When Russell Coon '08 and his colleagues needed someone to translate their startup company’s contract language from English to Spanish, they turned to Knox College for help.
As a result, students in Spanish 205 (Introduction to Spanish Translation) had the opportunity to hone their skills and earn nearly $400 by taking on the project under the supervision of Robin Ragan, associate professor of modern languages (Spanish).
“It was a challenge that I found fun to do. It was sort of like a puzzle,” said Alexis Ramirez '21, who took Ragan's class during the 2018 fall term and is majoring in Spanish and psychology.
Ragan said she thinks it’s important for the students in her classes to work on “real-life projects.” During previous academic terms at Knox, for example, her students have translated documents for the Knox County Health Department and for the Galesburg region’s Court Appointed Special Advocate (CASA) program.
“That way,” she said, “you feel like what you’re doing has an impact.”
In fall 2018, students in her translation class built up their skills by translating an obituary, a transcript, and a birth certificate before they tackled the more complicated project for the startup company. Toward the end of the term, they also translated into English a Spanish-language annual report for a community organization in Oaxaca, Mexico, and Ragan and some students hand-delivered the report during a winter break trip to Mexico.
Setting up the translation project to help Coon and his colleagues proved to be “quite a bit of a challenge,” Ragan said. Numerous questions had to be answered: How are we going to coordinate this? How are we going to edit this? How are we going to make sure that people are using the same words throughout the document?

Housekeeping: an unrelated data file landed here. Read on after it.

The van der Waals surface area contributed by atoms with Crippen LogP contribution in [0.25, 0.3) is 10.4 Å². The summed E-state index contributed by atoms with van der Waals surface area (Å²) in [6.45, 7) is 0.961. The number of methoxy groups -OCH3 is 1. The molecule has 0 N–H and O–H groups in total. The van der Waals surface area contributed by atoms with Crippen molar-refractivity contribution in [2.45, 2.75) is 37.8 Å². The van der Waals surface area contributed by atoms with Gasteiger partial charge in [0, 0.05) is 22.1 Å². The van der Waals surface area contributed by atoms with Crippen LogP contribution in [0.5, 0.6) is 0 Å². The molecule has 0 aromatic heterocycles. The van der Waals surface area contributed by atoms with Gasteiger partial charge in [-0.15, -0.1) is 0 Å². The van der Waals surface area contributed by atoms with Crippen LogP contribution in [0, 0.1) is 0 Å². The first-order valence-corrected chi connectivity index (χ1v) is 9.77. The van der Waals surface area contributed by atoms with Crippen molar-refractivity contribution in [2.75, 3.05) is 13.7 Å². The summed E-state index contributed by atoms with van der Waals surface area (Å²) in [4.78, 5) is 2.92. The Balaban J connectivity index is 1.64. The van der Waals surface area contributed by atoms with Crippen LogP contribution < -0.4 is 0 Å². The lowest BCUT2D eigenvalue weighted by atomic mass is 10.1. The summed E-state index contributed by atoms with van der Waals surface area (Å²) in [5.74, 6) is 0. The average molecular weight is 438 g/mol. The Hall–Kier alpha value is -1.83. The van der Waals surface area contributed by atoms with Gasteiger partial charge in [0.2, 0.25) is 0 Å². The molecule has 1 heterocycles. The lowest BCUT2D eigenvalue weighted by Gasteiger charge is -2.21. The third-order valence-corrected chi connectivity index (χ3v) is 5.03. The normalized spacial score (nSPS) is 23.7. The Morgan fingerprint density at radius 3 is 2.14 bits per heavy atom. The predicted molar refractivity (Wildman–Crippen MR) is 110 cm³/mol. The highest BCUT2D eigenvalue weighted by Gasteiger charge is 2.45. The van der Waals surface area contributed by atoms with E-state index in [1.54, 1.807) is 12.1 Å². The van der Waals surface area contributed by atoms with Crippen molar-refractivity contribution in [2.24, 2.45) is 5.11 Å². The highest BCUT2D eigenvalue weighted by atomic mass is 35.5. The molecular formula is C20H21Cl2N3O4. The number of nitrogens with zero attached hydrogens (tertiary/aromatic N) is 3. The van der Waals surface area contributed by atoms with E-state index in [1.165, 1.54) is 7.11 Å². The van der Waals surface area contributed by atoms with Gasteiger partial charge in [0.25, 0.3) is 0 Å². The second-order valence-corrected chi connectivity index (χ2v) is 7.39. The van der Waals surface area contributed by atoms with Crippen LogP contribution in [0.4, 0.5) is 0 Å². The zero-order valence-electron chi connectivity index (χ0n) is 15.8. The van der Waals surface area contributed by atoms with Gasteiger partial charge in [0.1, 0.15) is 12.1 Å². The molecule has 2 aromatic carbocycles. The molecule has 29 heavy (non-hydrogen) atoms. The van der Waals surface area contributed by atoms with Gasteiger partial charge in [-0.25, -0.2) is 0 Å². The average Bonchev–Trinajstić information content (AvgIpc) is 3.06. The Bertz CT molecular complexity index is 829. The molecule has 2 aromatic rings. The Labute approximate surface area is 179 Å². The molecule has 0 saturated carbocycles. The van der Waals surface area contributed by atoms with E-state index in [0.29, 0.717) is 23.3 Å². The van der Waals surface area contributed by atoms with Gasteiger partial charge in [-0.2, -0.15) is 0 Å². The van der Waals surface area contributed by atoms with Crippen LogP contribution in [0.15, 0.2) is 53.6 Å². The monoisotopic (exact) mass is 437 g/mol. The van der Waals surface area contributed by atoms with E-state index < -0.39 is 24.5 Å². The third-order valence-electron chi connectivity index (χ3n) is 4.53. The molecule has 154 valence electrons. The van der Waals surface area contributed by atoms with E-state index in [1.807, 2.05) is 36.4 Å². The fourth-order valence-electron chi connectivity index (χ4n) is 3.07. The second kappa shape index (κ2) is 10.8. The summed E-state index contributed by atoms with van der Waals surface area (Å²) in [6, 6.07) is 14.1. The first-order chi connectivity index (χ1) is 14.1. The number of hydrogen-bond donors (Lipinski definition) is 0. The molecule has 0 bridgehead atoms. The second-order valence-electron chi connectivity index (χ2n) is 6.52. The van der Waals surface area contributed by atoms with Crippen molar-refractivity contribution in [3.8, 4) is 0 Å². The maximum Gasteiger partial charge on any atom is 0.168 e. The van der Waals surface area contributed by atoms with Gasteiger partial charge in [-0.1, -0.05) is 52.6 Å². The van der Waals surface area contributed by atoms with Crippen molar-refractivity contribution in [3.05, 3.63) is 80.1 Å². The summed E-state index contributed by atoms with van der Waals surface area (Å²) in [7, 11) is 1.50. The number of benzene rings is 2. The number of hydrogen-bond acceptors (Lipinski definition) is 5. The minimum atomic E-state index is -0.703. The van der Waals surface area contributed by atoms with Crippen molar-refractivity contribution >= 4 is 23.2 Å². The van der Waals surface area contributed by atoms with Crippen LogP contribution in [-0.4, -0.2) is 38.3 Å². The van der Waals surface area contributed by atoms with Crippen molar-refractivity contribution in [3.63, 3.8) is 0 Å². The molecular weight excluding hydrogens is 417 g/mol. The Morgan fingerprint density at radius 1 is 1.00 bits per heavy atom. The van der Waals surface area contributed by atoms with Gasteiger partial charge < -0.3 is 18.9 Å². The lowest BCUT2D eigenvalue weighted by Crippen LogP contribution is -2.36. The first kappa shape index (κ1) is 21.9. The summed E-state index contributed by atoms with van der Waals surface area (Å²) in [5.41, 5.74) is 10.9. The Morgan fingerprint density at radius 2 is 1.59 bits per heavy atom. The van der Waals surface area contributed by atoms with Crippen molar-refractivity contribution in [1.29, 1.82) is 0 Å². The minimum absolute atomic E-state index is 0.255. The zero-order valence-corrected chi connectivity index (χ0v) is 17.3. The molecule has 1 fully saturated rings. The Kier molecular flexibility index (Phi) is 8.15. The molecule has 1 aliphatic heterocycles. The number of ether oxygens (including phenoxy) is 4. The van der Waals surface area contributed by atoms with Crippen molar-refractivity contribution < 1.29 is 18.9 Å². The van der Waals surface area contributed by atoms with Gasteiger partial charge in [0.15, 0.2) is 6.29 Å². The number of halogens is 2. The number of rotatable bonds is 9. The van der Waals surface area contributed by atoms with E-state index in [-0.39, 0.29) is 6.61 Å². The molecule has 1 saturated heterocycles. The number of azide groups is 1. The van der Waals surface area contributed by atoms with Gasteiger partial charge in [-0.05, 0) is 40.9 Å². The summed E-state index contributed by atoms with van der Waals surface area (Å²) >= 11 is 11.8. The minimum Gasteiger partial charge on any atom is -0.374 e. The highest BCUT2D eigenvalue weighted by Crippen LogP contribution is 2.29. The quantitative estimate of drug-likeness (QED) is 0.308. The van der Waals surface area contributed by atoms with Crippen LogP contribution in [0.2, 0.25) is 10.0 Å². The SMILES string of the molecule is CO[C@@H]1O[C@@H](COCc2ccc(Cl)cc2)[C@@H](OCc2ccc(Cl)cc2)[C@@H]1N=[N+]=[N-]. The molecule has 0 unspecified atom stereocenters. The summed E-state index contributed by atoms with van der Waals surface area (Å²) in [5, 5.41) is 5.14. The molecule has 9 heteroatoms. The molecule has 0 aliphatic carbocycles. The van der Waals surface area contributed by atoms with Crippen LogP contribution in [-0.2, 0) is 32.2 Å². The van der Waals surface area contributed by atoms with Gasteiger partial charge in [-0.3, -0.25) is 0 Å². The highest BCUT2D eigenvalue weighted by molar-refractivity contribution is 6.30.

Students worked in small teams, each headed by an editor, to translate their assigned section. The class also created a shareable, online glossary to ensure that the teams consistently translated specific words and phrases that were used repeatedly throughout the English-language document.
Students said they enjoyed the collaborative nature of the project.
“During class, we would meet with our editors and discuss challenging words or phrases of the translation. Every single decision that was made needed to be followed by the whole class in order to have continuity in the final text,” said Isaac Hughes '21, who is majoring in environmental studies and philosophy.
“The legal jargon made translation slow and challenging,” Hughes added. “A lot of the legal phrases that I encountered were totally new to me, so I had to research what they meant in English before even considering how to translate them. This really forced me to be a cautious and thoughtful translator.”
Maika Padilla '21, who plans to major in political science and Spanish, said she appreciated participating in the project “because it has given me a sense of what it is like to translate an actual important document for someone. It was a challenge, but I knew this challenge would strengthen my skills as a translator.”
Coon, who majored in economics at Knox, is one of three partners in Organic Grain Exchange, a startup company that connects organic food producers with buyers. He said the students’ work will benefit the business, especially in its future interactions with Spanish-speaking customers.
“What you’ve done is truly appreciated,” Coon told the students.
(Photo at top: Russell Coon '08, far right in back row, Professor Robin Ragan, far right in front row, and students in her Spanish translation class with the oversized check that Coon gave them for their work.)